Nepal Vipassana Centre

(Dieter Baltruschat, last update November 2002)


Nepal Vipassana Centre
Dhammashringa, Muhan Pokhari, Budhanilkanth, Kathmandu.
Tel: 00977-1-371655 oder 371007

Leaflet, questions and registration (preregistration recommended)

Nepal Vipassana Centre City Office
Jyoti Bhawan, Kantipath, P.O. Box: 133, Kathmandu/Nepal.
Tel: 00977-1-225490 / 250581 / 223968 | Fax: 00977-1-224720
E-mail: / | Internet:


A bit outside Kathmandu at the foot of a hill, beautiful garden, easy to reach from Kathmandu (organised bus trip from information office in Kathmandu at 1 p.m.). The center can accomodate about 140 persons.

Tradition and Focus

Vipassana according to U Ba Khin (Burma). Intensive sitting meditation and one lecture daily.

Meditation Technique and Schedule of Retreat

The first three days Anapanasati, i.e. observation of breath. Concentrating on inhaling and exhaling. Breath is only observed, not manipulated. From day three, Vipassana meditation in the tradition of U Ba Khin. In the "step by step" or "body-sweeping“ method the bodily sensations are systematically observed. After the body is scanned from head to toe, another round is performed in the opposite direction. Sensations are not judged but only observed. The course ends with an exercise for the development of loving kindness.

Course Duration and Dates

Two ten-day courses twice monthly, from day 1–12 and 14–25. The second course in the months April, August and December is a Satipatthana Sutta course for meditators who have already taken part in at least three introductory courses.

Teacher and Guidance

After 14 years of practice, his teacher U Ba Khin gave S.N. Goenka teaching permission in 1969. Goenkaj is from a wealthy Indian industrial family and grew up in Burma where he was raised in the Hindu tradition. Today he lives in India. Since there are more than 50 centers worldwide which adhere to this tradition, Goenkajs instructions are presented on video or audio tape. Usually two assistant teachers (male and female) are present. They can answer questions and assist with problems. Usually there is a twice daily opportunity to talk to them.


Video and assistance teacher: Nepali, Hindi, English. Taped Dhamma talks (introduction in the teachings of the Buddha) are also offered in other languages (e.g. German).


Differently sized rooms, depending on participant numbers. Rooms house two to eight people. Clean toilets and laundry facilities. With some luck, hot showers (solar heating). Beds (with mattress) with moskito nets. Blankets are available, but a sleeping bag is recommended since nights can be cold.


Vegetarian and tasty. Second helpings possible for breakfast and lunch. Every day fruit, delicious yoghurt, milk, and tea are served. The friendly assistants are helpful and eager to support meditators with dietary restrictions. Evenings, new meditators receive fruit and tea. Experienced meditators may have lemon water. Drinking water is filtered or boiled and therefore safe for occidentals (if you want to be on the absolutely safe side, bring disinfectant).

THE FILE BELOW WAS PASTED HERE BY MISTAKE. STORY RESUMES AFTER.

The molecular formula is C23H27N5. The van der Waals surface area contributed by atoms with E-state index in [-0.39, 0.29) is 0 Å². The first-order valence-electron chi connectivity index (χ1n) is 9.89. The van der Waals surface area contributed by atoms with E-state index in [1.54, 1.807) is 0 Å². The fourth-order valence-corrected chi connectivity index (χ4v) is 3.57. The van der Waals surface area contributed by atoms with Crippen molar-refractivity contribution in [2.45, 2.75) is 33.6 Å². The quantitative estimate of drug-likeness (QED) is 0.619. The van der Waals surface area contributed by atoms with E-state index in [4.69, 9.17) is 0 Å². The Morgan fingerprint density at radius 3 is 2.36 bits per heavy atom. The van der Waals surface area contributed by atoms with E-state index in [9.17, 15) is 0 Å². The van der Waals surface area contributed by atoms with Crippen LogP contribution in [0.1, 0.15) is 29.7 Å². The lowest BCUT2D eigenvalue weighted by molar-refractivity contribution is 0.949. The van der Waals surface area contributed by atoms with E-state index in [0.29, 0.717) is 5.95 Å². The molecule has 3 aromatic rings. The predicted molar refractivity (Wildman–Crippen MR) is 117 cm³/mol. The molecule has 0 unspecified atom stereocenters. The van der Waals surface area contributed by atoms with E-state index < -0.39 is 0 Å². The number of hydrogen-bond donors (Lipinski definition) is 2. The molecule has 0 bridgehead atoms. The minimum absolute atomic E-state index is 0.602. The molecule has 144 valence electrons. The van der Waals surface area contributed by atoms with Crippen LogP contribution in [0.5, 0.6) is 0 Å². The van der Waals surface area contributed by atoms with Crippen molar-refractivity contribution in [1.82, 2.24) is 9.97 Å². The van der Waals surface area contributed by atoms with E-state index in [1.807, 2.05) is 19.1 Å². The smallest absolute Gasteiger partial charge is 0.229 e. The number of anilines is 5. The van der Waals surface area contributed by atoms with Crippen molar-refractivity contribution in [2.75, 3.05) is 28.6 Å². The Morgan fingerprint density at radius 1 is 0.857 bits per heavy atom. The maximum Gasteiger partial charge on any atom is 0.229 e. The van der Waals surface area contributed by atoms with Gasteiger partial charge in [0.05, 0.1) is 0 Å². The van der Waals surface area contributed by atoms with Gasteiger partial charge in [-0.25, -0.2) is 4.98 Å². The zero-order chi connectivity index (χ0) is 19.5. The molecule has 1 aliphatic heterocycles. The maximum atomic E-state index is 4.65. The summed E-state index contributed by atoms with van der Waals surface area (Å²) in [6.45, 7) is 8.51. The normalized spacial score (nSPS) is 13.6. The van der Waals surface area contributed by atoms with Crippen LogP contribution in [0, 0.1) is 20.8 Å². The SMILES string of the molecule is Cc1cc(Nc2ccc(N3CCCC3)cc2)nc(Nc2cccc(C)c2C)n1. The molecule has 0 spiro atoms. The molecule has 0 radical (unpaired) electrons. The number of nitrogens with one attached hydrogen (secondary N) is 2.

Medical Care

Good by Indian subcontinent standards, because in Kathmandu there are fairly good private clinics. Malaria is not endemic in the Kathmandu valley and hygienic conditions at the Vipassana Centre are good.




All participants pledge to take part in the entire retreat (no leaving the premises), to keep noble silence for the first nine days, not to read or write, engage in sexual activities, follow rituals, prayers, or other extraneous meditation techniques, to accept orders by the teacher and the management, and to keep the five (novices) or eight (experienced meditators) silas (moral precepts). Yoga or Tai Chi exercises are compatible with the method but must not be exercised during the course so as not to distract other participants. Walks during the breaks are possible in principle but due to the rather small size garden only short rounds with little variation are possible. There is no explicit dress code but very distracting or indecent clothing must be avoided.


In Kathmandu most items of daily use can be obtained. In the centre there is no shop. Toiletries must be brought. Sitting pads are available, a pillow may be brought. A sleeping bag is an asset. Absolutely take warm clothing (fleece), because during sitting meditation at 4 a.m. it can be very cold.

Climate and Best Time to Go

October/November is considered the best time for a trip to Nepal, End of February to April the second best (true also for trekking). Summers are hot and wet. December and January are suitable, but very cold (no heating!).

Final Note

Good for serious practitioners with retreat experience and the desire for intensive practise. Also suitable for beginners who have no problems with long periods of sitting and are willing to submit to an intensive and structured schedule. Dhamma talks are well made and didactic. The "body sweep“ method is one of the most widely spread exercises in Vipassana. Good conditions.

Sunday to Friday 10:00am – 5:00pm.